Updated on September 23, 2022
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THURSDAY, May 6, 2004 (HealthDayNews) -- Eating certain plant-based foods, such as walnuts, opens the arteries and may help lower cholesterol, a small study finds.
People in the study had a 33 percent improvement in vascular function -- blood flow -- after eating a plant-based diet rich in alpha-linolenic acid (ALA), compared to eating a typical American diet. Walnuts and walnut oil were the prime source of ALA in the study.
"It looks like a good study," said Dr. David Jenkins, a professor in the department of nutritional sciences at the University of Toronto. He cited several studies suggesting the type of omega-3 fatty acid found in plants like walnuts may be as beneficial to the heart as eating fatty, cold-water fish, such as mackerel, salmon and herring.
But Paul Coates, director of the National Institutes of Health's Office of Dietary Supplements (ODS), offered a more cautious point of view. "With few detailed studies on the effects of omega-3 fatty acids from plants on cardiovascular disease, this is an area requiring further research," he noted.
The ODS is sponsoring a review of scientific literature on omega-3 fatty acids for a variety of health conditions.
More than 930,000 Americans die of cardiovascular disease each year, according to the U.S. Centers for Disease Control and Prevention.
To help the heart, the American Heart Association recommends that people eat at least two servings of fish a week, particularly fish containing omega-3 fat, which has been shown to boost levels of high-density lipoprotein -- the "good" cholesterol -- and may help lower triglycerides, a blood fat.
The heart association also recommends eating tofu and other plant-based sources of omega-3, such as walnuts, soybeans, flaxseeds, and their oils. But it says more studies are needed to show a cause-and-effect relationship between ALA and heart disease.
Sheila West, an assistant professor of biobehavioral health at Pennsylvania State University and lead author of the new study, was expected to present the findings Thursday at the American Heart Association's annual conference on Arteriosclerosis, Thrombosis, and Vascular Biology in San Francisco.
Her report follows a small Spanish study in the March 23 online edition of the journal Circulation that said walnuts protect against heart disease.
Both studies were funded by California Walnut Board, which petitioned the U.S. Food and Drug Administration more than two years ago for permission to attach a health claim to walnut labels. The board proposed a label advising consumers that walnuts can reduce the risk of heart disease.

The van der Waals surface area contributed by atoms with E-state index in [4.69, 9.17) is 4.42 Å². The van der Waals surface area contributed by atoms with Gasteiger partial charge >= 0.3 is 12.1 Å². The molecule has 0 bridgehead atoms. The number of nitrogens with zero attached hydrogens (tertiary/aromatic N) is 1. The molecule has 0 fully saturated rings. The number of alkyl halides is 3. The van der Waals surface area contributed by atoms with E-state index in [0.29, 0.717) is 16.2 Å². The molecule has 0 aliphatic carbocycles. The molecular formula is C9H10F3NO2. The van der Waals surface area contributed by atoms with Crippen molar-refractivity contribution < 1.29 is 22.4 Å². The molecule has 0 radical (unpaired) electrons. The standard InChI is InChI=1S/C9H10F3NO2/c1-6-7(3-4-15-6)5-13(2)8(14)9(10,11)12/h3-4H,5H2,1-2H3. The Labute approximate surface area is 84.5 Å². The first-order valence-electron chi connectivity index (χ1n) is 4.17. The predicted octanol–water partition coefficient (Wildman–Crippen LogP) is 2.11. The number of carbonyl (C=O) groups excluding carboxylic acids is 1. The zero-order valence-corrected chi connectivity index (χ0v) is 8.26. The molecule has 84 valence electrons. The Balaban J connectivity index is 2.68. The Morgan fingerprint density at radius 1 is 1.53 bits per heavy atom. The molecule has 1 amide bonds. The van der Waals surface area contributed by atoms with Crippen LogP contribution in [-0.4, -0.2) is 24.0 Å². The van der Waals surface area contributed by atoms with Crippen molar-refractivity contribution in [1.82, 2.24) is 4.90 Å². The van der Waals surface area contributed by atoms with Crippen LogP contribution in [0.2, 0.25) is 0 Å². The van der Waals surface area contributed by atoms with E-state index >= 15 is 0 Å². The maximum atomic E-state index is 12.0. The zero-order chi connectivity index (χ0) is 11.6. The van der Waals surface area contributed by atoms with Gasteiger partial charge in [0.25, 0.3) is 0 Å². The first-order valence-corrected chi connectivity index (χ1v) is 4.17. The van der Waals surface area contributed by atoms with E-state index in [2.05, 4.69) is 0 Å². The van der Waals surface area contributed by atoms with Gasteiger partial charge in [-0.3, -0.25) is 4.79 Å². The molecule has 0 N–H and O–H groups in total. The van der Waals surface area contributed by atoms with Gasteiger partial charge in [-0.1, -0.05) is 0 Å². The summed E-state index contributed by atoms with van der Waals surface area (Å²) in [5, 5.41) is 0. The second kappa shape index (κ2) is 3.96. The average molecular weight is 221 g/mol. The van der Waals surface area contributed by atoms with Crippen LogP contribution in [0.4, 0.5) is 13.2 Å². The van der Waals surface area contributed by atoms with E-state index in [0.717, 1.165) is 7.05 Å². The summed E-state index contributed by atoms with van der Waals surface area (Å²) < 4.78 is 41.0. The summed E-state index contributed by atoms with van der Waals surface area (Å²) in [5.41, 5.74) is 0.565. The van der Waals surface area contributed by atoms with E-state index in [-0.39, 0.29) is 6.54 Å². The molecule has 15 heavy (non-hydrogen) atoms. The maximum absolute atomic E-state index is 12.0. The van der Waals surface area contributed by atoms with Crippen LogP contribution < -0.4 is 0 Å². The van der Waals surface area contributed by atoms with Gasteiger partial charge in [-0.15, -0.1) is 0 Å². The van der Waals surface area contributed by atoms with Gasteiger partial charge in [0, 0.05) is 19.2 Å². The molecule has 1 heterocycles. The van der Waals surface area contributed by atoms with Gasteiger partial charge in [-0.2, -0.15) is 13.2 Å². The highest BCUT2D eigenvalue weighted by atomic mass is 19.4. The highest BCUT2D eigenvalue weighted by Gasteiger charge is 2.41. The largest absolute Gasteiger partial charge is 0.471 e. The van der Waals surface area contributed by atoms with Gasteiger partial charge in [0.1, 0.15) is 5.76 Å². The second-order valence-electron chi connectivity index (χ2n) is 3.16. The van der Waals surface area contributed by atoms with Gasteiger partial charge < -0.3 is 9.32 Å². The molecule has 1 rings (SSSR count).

After reviewing the scientific evidence, the FDA in March approved a "qualified health claim" for whole and chopped walnuts. It reads, in part: "Supportive but not conclusive research shows that eating 1.5 oz. of walnuts per day, as part of a low saturated fat and low cholesterol diet, and not resulting in increased caloric intake, may reduce the risk of coronary heart disease."
To examine the potential benefits of plant-based ALA, West and her colleagues randomly assigned 13 adults with high cholesterol to eat three different diets. Each participant ate one diet for a six-week period and then took a two-week break before starting the next one.
One regimen in the study replicated the fat and calories of a typical American diet.
The other two diets had the same amount of total fat, but were low in saturated fat and cholesterol and high in polyunsaturated fatty acids. Half of the fat in those diets came from walnuts and walnut oil. Participants ate 1.3 ounces, or about a handful, of walnuts, and 0.53 ounces, or roughly a tablespoon, of walnut oil each day.
The two diets reflect a subtle difference. One contained varying amounts of ALA and linoleic acid. The other, dubbed the "high-dose" ALA diet, contained additional ALA from flax oil.
After each six-week diet, every participant had a noninvasive ultrasound test called flow-mediated dilation. The test showed how their blood vessels responded to changes in blood flow.
Cholesterol levels improved after people ate the two diets that replaced saturated fat with plant-based omega-3 fats. Low-density lipoprotein -- the "bad" cholesterol -- was reduced 10 to 12 percent with either diet, West noted.
But only the high-dose ALA diet improved vascular function. "The dilation responses were bigger when people consumed the high ALA diet," she said.
"I think one of the more important messages is that we didn't add nuts and oils on top of the regular diet," West said. Those healthy fats replaced saturated fats that people typically consume.
What's not entirely clear is whether the improvements noted in the study stemmed from eating plant-based ALA or from cutting out bad fats and replacing them with good ones.
It's a difficult question to test, West conceded. But Jenkins, the Canadian researcher, said diets that simply remove saturated fat have not uniformly succeeded in reducing heart disease to the extent seen with ALA.
And, West added, "It does give people a sort of grocery list idea about how to change a diet."
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